Ditch Observable. It never was a very good class.

    Presumably lots of JDK 1.0 code extended it. So Observable became part
    of that code's interface. That makes it difficult to deprecate.

    The all new Java 1.1 way is to use beans-style listeners.
    javax.swing.EventListenerList is useful to manage the listeners.
    javax.swing.ChangeListener is a rough equivalent to Observer. The only
    significant problem with these two types is that they are in the wrong
    package (they should have been in java.beans, or perhaps the java.util
    dumping ground).

    Tom Hawtin
    --
    Unemployed English Java programmer
    http://jroller.com/page/tackline/
    Thomas Hawtin, Mar 12, 2006
    #3
  4. Colin Hemmings wrote:
    > Hi there I'm wondering if anyone can give me some advice. I have a
    > program using RMI, and now I want to make some of the objects that are
    > in it use observable. As java doesnt allow multiple inheritance, I can't
    > use Observable as well as RMI.


    In Java you use interfaces as a sort of replacement for multiple
    inheritance. When designing an app your class hierarchy, the inheritance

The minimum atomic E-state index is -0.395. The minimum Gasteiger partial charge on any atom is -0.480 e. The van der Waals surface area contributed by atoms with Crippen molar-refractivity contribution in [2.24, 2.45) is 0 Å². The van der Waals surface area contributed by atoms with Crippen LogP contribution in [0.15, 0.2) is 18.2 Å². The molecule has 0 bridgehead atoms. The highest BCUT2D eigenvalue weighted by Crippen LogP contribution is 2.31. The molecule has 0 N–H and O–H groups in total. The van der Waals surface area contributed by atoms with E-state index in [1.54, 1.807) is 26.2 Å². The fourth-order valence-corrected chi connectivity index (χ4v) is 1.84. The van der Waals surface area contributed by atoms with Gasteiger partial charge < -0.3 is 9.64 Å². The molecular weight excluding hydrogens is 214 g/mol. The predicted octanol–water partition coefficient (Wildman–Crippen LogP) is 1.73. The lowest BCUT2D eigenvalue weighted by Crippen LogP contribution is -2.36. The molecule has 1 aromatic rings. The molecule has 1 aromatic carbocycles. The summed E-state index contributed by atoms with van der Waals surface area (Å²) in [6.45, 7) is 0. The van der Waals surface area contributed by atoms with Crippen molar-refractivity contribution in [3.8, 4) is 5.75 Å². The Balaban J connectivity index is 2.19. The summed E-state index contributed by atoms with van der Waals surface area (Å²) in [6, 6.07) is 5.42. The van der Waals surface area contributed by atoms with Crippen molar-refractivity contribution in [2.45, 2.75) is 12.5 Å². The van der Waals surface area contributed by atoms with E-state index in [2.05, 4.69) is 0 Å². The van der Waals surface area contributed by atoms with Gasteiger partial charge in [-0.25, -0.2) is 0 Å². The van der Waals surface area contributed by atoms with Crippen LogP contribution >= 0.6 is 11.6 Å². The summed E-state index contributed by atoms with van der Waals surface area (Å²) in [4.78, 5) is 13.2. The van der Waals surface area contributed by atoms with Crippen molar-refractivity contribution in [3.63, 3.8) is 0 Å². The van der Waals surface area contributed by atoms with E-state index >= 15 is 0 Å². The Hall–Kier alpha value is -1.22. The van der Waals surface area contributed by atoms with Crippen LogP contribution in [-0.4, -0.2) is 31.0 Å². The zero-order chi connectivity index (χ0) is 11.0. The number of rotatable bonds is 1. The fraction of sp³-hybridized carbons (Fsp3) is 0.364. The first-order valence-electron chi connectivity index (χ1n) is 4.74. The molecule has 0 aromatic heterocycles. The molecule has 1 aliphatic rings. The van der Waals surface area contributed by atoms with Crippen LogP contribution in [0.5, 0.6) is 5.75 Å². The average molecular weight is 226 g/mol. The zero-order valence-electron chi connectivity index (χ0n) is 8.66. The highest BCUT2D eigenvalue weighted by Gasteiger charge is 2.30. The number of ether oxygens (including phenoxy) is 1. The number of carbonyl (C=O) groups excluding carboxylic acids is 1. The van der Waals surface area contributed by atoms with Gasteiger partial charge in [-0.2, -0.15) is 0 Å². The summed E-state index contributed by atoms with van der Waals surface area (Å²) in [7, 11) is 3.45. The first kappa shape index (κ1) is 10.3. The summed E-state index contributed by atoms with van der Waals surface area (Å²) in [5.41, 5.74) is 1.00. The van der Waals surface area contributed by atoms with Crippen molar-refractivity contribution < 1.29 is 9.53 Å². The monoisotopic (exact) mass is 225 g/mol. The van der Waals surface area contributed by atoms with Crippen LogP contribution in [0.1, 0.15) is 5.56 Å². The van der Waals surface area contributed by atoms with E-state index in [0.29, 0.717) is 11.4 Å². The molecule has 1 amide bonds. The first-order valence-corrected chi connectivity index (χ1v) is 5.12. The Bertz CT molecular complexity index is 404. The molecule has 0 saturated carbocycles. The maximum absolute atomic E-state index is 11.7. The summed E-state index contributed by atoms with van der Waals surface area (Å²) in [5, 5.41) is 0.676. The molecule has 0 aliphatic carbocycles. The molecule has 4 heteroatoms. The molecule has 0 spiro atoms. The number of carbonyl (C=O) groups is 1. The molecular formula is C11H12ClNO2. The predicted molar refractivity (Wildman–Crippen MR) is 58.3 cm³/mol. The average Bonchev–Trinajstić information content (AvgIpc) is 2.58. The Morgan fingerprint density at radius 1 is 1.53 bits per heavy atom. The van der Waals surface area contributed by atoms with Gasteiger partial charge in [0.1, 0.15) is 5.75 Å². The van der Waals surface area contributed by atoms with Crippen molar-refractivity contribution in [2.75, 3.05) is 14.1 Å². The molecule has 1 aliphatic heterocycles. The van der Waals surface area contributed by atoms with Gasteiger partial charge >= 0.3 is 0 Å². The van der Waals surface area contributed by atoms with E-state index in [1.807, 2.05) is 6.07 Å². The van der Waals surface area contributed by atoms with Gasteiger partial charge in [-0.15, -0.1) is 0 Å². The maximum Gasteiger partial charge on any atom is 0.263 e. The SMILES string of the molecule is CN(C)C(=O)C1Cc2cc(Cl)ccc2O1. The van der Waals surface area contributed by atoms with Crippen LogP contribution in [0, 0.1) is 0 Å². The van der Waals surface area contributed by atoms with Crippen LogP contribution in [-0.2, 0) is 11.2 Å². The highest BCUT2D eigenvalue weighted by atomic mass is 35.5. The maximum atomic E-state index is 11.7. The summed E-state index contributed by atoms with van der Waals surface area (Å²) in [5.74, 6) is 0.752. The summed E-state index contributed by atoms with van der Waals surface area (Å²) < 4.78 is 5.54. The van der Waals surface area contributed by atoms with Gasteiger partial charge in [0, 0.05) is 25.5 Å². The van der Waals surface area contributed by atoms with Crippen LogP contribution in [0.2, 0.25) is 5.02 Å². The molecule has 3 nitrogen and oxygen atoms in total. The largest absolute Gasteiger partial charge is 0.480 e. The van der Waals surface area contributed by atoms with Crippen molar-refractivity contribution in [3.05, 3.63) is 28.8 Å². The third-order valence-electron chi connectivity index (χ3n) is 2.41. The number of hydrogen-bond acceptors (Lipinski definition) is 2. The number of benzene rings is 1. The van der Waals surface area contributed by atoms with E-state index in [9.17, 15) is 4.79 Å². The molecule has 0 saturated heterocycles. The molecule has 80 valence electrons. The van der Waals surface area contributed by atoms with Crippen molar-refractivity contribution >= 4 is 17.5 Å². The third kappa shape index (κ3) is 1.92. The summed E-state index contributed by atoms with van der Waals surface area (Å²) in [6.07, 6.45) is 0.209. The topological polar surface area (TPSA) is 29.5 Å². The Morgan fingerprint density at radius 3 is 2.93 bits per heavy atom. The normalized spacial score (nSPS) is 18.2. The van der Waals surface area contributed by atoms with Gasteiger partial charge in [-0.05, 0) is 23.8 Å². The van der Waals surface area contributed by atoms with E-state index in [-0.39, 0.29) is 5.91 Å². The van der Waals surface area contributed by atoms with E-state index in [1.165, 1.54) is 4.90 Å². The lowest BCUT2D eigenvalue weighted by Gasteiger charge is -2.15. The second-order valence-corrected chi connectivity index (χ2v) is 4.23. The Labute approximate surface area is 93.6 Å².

chain, would be focused on the most core functionality of your classes,
    while you would use interfaces for the extra features.

    F.ex lets say you are designing an 3D modeling program, then your
    classes core tasks would be about 3d concepts, while the non core
    functionality of the class would be covered by interfaces. So you could
    create a class hierarchy with a root class which inherits from RMI.

    E.g. RMI -> Shape -> Triangle
    Now triangle would perhaps implement the Observable interface so you
    could f.ex.check for collisions.

    > I've read that the best way round this is to create a new class which
    > has the functionality of the Observable class, but I'm unsure exactly
    > how to go about this, what to include in it, etc.


    I would use the Observable design pattern, not the class implementation
    available in the jdk. You can find a description of it on the net.